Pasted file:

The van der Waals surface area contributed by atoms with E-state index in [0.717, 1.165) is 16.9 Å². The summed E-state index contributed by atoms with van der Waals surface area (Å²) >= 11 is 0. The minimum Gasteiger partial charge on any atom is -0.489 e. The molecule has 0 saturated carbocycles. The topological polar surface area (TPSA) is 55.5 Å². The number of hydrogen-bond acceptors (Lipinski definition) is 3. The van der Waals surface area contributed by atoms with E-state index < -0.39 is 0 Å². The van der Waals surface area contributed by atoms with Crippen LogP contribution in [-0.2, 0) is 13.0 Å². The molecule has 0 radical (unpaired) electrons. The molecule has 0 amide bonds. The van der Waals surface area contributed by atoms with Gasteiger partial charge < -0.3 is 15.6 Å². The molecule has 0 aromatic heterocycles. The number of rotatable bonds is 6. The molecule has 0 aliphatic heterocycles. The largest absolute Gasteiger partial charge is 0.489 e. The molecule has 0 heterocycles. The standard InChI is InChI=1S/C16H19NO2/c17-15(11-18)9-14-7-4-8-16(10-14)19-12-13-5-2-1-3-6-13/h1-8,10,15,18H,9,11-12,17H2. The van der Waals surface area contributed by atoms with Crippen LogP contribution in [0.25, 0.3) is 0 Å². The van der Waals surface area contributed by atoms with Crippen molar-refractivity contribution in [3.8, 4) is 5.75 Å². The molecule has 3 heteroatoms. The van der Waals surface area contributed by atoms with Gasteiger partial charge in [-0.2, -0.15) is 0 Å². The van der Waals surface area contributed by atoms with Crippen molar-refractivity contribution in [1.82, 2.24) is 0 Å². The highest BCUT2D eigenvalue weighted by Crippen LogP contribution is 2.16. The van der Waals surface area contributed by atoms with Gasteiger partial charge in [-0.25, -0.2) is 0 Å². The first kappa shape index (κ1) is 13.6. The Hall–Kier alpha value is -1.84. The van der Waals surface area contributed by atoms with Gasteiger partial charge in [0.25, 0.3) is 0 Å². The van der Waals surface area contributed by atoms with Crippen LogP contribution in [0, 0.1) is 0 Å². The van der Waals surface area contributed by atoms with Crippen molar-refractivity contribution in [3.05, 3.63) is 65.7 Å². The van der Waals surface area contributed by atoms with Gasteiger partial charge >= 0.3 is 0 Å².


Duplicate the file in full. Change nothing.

The van der Waals surface area contributed by atoms with E-state index in [0.717, 1.165) is 16.9 Å². The summed E-state index contributed by atoms with van der Waals surface area (Å²) >= 11 is 0. The minimum Gasteiger partial charge on any atom is -0.489 e. The molecule has 0 saturated carbocycles. The topological polar surface area (TPSA) is 55.5 Å². The number of hydrogen-bond acceptors (Lipinski definition) is 3. The van der Waals surface area contributed by atoms with E-state index < -0.39 is 0 Å². The van der Waals surface area contributed by atoms with Crippen LogP contribution in [-0.2, 0) is 13.0 Å². The molecule has 0 radical (unpaired) electrons. The molecule has 0 amide bonds. The van der Waals surface area contributed by atoms with Gasteiger partial charge < -0.3 is 15.6 Å². The molecule has 0 aromatic heterocycles. The number of rotatable bonds is 6. The molecule has 0 aliphatic heterocycles. The largest absolute Gasteiger partial charge is 0.489 e. The molecule has 0 heterocycles. The standard InChI is InChI=1S/C16H19NO2/c17-15(11-18)9-14-7-4-8-16(10-14)19-12-13-5-2-1-3-6-13/h1-8,10,15,18H,9,11-12,17H2. The van der Waals surface area contributed by atoms with Crippen LogP contribution in [0.25, 0.3) is 0 Å². The van der Waals surface area contributed by atoms with Crippen molar-refractivity contribution in [3.8, 4) is 5.75 Å². The molecule has 3 heteroatoms. The van der Waals surface area contributed by atoms with Gasteiger partial charge in [-0.2, -0.15) is 0 Å². The van der Waals surface area contributed by atoms with Crippen molar-refractivity contribution in [1.82, 2.24) is 0 Å². The highest BCUT2D eigenvalue weighted by Crippen LogP contribution is 2.16. The van der Waals surface area contributed by atoms with Gasteiger partial charge in [-0.25, -0.2) is 0 Å². The first kappa shape index (κ1) is 13.6. The Hall–Kier alpha value is -1.84. The van der Waals surface area contributed by atoms with Gasteiger partial charge in [0.25, 0.3) is 0 Å². The van der Waals surface area contributed by atoms with Crippen LogP contribution in [0, 0.1) is 0 Å². The van der Waals surface area contributed by atoms with Crippen molar-refractivity contribution in [3.05, 3.63) is 65.7 Å². The van der Waals surface area contributed by atoms with Gasteiger partial charge >= 0.3 is 0 Å².